Truth and Lies of Social Media ROI

ROI (return on investment) is probably the most commonly used and most misunderstood word in social media marketing today. It seems to have emerged as the go-to buzzword that social media marketers throw at the finance department when they want to relate to them. But two problems exist:

  1. Given the textbook definition of ROI — net profits divided by costs — it is actually impossible to measure exactly the ROI of your social media efforts, because the net profits variable cannot be measured; there are too many confounding variables that contribute to the decision to purchase. Anyone who claims otherwise is BS-ing you. In fact, as reported recently on Business Insider, companies are starting to drop ROI as a metric for success on social (including SocialProvidence, the social media startup I run with my business partner Mike Cunningham).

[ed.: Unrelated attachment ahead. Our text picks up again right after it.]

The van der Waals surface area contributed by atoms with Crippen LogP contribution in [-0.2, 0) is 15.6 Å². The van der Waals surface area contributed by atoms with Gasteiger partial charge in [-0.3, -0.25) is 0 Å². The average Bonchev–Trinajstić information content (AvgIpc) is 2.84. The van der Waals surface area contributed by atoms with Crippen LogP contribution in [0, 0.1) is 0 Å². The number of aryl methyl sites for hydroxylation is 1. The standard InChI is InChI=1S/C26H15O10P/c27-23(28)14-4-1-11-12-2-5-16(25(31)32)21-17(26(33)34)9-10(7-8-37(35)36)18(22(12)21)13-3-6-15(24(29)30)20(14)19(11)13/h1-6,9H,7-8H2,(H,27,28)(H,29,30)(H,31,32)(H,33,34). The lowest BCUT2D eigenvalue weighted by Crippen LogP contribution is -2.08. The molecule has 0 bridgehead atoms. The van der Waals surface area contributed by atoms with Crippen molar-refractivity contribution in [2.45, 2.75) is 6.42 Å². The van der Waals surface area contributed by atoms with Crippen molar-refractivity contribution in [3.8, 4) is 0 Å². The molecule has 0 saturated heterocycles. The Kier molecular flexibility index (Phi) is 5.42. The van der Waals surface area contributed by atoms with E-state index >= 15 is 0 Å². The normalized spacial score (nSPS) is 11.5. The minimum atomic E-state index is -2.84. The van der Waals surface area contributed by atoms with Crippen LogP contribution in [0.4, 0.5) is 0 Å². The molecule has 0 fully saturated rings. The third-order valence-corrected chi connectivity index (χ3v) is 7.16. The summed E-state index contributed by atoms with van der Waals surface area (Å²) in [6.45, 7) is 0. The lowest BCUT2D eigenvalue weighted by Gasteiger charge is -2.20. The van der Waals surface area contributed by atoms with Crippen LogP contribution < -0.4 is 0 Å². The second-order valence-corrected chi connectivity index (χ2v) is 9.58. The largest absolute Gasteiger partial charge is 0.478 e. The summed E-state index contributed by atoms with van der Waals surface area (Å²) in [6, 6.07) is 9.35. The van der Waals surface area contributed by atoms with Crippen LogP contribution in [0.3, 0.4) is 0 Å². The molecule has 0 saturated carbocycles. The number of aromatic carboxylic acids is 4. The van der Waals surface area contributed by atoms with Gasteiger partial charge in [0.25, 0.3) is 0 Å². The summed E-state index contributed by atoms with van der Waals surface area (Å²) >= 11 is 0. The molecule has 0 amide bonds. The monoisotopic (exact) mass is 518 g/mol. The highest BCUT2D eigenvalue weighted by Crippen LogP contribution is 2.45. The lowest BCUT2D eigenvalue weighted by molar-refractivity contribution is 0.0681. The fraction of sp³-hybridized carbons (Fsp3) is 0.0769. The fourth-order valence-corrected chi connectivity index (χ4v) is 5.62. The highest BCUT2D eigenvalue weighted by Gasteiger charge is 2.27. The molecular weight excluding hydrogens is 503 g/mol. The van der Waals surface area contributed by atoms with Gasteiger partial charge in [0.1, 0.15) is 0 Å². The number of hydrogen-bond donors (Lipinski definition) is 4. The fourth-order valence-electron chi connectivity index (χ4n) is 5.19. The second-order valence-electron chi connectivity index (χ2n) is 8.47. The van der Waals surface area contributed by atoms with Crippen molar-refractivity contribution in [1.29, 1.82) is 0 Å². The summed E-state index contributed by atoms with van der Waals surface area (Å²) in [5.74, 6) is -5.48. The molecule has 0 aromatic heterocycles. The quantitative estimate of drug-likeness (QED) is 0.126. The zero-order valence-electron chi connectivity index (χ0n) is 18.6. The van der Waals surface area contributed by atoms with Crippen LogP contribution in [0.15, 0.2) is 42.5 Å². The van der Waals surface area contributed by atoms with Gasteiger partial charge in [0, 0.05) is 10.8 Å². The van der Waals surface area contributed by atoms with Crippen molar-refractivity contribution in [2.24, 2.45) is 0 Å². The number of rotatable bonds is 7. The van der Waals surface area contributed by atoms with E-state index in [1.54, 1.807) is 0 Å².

2. Whenever someone says he or she will measure the ROI of your social media efforts, they are setting themselves up to overpromise and under-deliver. The entire industry has thus gained a bad rep for not holding itself accountable to business objectives and, specifically, sales (only 26 percent of marketers agree that they are able to measure their social activities). This is absolutely untrue.

Social media is extraordinary because it produces vast amounts of widely available data (more than 500 million tweets per day, 4.75 billion Facebook shares per day). Through smart use of this data, social media is actually positioned to be the most measurable marketing effort in your business’ arsenal.

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